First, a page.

SolarCity’s practices prompted the Arizona legislature to enact the nation’s most comprehensive transparency laws banning the practice of placing secret liens on homes. 

The United States Congress has also taken notice of complaints about the roof-top solar industry’s business practices. Letters sent by 12 Republicans to the U.S. Federal Trade Commission and four Democrats to the Consumer Financial Protection Bureau asked these agencies to investigate concerns solar rooftop “leases are not offered in good faith or with accurate disclosures.” SolarCity’s business practices, in particular, were high on their lists of concerns. 

High Risk, Questionable Reward

Despite the pending decline in the solar industry’s tax credits and subsidies and increasing legal scrutiny, Cuomo expanded the state’s commitment from an initial $225 million investment to $750 million and announced, contrary to previous statements, SolarCity would be the lone tenant for the state’s factory.

Initially, two tenants were identified for the factory Soraa, a California-based manufacturer of LED lighting; and Silevo, which makes solar panels. SolarCity subsequently bought Silevo. Soraa has been left trying to find space elsewhere.

Representatives of SolarCity say the company is poised to thrive regardless of what happens to federal tax credits as it has the lowest costs in the industry. Evidently, New York is banking on this claim being true.

The New York Times quotes Howard Zemsky, chief executive of Empire State Development, the government’s economic development agency, saying “If the solar industry were to go through hard times, and if there were to be consolidation, I think that typically benefits the larger players.” SolarCity is the largest. 

Government watchdog groups are not as sanguine as company representatives and state boosters are concerning SolarCity’s prospects. “This is speculative stuff,” said E. J. McMahon, president of the Empire Center for Public Policy, to The Times. “This is not like opening the checkbook for Mercedes-Benz, a known entity with a known and tested product.”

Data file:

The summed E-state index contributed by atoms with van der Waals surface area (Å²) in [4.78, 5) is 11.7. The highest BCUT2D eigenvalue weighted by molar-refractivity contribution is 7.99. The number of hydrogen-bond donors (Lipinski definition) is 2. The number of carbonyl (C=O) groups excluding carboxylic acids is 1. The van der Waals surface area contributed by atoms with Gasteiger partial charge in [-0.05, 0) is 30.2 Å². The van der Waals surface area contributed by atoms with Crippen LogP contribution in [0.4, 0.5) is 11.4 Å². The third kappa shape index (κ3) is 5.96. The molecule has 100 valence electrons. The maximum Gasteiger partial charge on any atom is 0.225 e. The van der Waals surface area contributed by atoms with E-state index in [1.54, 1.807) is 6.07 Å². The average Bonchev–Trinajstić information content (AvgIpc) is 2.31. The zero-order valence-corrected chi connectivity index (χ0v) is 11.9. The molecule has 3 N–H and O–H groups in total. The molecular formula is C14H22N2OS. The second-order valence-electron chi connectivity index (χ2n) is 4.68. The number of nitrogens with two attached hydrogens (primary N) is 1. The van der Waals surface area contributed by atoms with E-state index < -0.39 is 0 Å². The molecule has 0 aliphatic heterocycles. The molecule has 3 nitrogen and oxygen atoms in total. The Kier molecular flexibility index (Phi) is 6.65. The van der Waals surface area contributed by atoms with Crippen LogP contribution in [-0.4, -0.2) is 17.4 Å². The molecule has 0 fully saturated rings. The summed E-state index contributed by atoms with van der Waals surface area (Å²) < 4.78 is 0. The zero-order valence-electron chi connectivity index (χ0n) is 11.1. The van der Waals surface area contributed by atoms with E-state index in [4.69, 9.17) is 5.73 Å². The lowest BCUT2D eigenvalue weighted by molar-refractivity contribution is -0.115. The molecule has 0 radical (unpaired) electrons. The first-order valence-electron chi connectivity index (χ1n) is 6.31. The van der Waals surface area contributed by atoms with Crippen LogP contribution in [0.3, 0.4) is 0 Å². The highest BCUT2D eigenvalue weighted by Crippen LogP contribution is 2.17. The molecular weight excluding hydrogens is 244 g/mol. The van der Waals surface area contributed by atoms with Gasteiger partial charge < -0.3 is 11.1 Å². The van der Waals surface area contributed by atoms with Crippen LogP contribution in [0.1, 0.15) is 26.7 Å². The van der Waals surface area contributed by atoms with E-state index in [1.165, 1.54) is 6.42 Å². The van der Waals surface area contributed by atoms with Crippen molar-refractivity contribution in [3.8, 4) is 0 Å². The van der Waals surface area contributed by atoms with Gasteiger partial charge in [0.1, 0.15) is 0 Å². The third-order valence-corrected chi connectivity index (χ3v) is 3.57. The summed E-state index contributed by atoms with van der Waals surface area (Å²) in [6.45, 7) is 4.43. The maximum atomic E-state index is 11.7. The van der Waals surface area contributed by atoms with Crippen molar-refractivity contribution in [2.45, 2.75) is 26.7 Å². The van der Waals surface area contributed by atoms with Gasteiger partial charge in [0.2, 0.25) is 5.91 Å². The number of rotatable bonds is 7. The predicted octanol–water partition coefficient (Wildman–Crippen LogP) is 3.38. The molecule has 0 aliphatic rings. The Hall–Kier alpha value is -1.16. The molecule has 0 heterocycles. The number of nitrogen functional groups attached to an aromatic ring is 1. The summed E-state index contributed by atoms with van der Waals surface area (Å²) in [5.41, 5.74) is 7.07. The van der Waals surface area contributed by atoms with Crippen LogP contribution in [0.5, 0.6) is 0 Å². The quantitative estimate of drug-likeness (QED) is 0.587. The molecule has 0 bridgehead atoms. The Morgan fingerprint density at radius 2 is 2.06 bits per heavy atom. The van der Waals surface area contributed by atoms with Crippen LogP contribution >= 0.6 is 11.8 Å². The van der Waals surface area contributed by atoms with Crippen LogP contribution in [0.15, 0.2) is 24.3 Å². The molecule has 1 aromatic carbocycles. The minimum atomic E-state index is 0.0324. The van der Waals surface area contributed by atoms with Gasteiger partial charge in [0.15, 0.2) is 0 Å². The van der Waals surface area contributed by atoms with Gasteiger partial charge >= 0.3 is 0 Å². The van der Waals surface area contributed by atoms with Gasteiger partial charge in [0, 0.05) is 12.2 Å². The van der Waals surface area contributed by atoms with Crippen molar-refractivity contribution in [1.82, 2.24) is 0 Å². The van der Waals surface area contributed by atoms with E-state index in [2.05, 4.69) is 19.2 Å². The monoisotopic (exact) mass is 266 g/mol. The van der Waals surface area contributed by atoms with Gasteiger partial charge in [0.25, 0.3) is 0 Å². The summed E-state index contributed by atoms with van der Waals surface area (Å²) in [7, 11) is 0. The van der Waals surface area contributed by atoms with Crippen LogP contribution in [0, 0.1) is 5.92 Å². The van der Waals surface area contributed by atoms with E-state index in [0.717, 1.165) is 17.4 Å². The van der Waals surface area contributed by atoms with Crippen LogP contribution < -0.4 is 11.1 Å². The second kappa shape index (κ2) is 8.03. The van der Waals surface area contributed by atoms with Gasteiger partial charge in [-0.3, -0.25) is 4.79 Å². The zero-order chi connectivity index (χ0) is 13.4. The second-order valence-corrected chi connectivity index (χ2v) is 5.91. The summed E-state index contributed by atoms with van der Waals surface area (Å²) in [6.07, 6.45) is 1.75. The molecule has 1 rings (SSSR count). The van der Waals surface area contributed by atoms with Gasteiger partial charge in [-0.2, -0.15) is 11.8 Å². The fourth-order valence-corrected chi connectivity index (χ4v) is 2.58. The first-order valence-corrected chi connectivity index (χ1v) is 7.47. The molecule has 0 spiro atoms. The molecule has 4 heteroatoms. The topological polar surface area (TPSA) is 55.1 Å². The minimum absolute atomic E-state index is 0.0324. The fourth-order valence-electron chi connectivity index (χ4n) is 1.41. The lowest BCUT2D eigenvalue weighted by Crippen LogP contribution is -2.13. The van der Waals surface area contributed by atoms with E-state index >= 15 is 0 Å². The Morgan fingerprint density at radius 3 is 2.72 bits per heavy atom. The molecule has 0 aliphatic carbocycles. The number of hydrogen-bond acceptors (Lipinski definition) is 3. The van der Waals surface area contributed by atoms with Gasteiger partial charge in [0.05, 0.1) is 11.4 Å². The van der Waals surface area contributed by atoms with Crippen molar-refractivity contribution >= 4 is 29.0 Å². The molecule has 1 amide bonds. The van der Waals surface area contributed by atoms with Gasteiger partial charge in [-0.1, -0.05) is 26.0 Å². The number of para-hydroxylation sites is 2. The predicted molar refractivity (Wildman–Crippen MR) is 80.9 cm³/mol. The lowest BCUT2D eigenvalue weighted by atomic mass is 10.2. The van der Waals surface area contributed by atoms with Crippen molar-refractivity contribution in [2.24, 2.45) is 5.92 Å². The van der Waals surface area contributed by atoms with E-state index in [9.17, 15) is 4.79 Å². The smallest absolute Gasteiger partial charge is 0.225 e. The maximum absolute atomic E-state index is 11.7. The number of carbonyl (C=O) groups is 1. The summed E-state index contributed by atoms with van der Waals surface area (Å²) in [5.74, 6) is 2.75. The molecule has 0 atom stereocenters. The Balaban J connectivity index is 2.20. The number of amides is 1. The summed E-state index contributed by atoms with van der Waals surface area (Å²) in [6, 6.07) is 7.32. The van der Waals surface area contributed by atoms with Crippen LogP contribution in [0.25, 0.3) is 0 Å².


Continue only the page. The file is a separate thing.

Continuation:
“New York has a huge history of putting enormous amounts of money into a small basket,” The Times quotes Greg LeRoy, the executive director of Good Jobs First, a nonprofit that tracks government subsidies, as saying.

The basket has gotten smaller since Cuomo decided to make SolarCity the sole tenant of the state owned factory. The fear is, with SolarCity’s track record of losses year after year, when state and federal subsidies end, the company could fold, or, as other companies have done when state support has waned, pull up stakes and move to states or countries with lower cost structures and better government support.

Even if SolarCity becomes profitable, weathering the financial and political storms it faces, Empire’s McMahon notes, it’s far from clear New York’s gamble will ultimately result in a net benefit to state and city governments and taxpayers. After all, McMahon notes, New Yorkers are paying a high price for the jobs the state government’s investment has attracted, “We are essentially paying people to do things here,” he said to the Times.

H. Sterling Burnett, Ph.D., ([email protected]) is the managing editor of Environment & Climate News.